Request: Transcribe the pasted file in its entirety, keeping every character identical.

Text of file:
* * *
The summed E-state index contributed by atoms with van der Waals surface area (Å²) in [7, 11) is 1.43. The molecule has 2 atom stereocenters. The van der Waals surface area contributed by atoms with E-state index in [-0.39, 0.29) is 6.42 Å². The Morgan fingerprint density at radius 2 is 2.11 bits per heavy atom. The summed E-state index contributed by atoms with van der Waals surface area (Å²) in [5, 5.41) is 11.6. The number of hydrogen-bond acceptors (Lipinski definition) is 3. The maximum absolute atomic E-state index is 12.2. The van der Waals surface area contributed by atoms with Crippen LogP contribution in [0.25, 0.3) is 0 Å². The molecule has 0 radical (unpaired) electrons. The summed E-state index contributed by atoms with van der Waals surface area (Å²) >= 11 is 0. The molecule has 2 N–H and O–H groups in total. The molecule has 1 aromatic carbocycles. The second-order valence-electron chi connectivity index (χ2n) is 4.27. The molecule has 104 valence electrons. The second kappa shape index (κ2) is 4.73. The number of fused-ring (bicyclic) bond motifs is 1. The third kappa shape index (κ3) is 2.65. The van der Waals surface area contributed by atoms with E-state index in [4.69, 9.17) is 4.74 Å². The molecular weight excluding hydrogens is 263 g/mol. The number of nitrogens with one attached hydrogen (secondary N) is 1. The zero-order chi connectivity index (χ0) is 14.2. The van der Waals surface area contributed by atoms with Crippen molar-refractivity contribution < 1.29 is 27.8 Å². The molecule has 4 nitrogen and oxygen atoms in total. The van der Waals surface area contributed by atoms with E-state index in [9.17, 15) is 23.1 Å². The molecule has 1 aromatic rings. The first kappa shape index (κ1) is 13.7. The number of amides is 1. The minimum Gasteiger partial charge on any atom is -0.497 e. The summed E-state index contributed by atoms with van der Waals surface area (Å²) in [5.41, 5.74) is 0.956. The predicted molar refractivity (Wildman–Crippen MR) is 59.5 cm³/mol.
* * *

The summed E-state index contributed by atoms with van der Waals surface area (Å²) in [7, 11) is 1.43. The molecule has 2 atom stereocenters. The van der Waals surface area contributed by atoms with E-state index in [-0.39, 0.29) is 6.42 Å². The Morgan fingerprint density at radius 2 is 2.11 bits per heavy atom. The summed E-state index contributed by atoms with van der Waals surface area (Å²) in [5, 5.41) is 11.6. The number of hydrogen-bond acceptors (Lipinski definition) is 3. The maximum absolute atomic E-state index is 12.2. The van der Waals surface area contributed by atoms with Crippen LogP contribution in [0.25, 0.3) is 0 Å². The molecule has 0 radical (unpaired) electrons. The summed E-state index contributed by atoms with van der Waals surface area (Å²) >= 11 is 0. The molecule has 2 N–H and O–H groups in total. The molecule has 1 aromatic carbocycles. The second-order valence-electron chi connectivity index (χ2n) is 4.27. The molecule has 104 valence electrons. The second kappa shape index (κ2) is 4.73. The number of fused-ring (bicyclic) bond motifs is 1. The third kappa shape index (κ3) is 2.65. The van der Waals surface area contributed by atoms with E-state index in [4.69, 9.17) is 4.74 Å². The molecular weight excluding hydrogens is 263 g/mol. The number of nitrogens with one attached hydrogen (secondary N) is 1. The zero-order chi connectivity index (χ0) is 14.2. The van der Waals surface area contributed by atoms with Crippen molar-refractivity contribution < 1.29 is 27.8 Å². The molecule has 4 nitrogen and oxygen atoms in total. The van der Waals surface area contributed by atoms with E-state index in [9.17, 15) is 23.1 Å². The molecule has 1 aromatic rings. The first kappa shape index (κ1) is 13.7. The number of amides is 1. The minimum Gasteiger partial charge on any atom is -0.497 e. The summed E-state index contributed by atoms with van der Waals surface area (Å²) in [5.41, 5.74) is 0.956. The predicted molar refractivity (Wildman–Crippen MR) is 59.5 cm³/mol.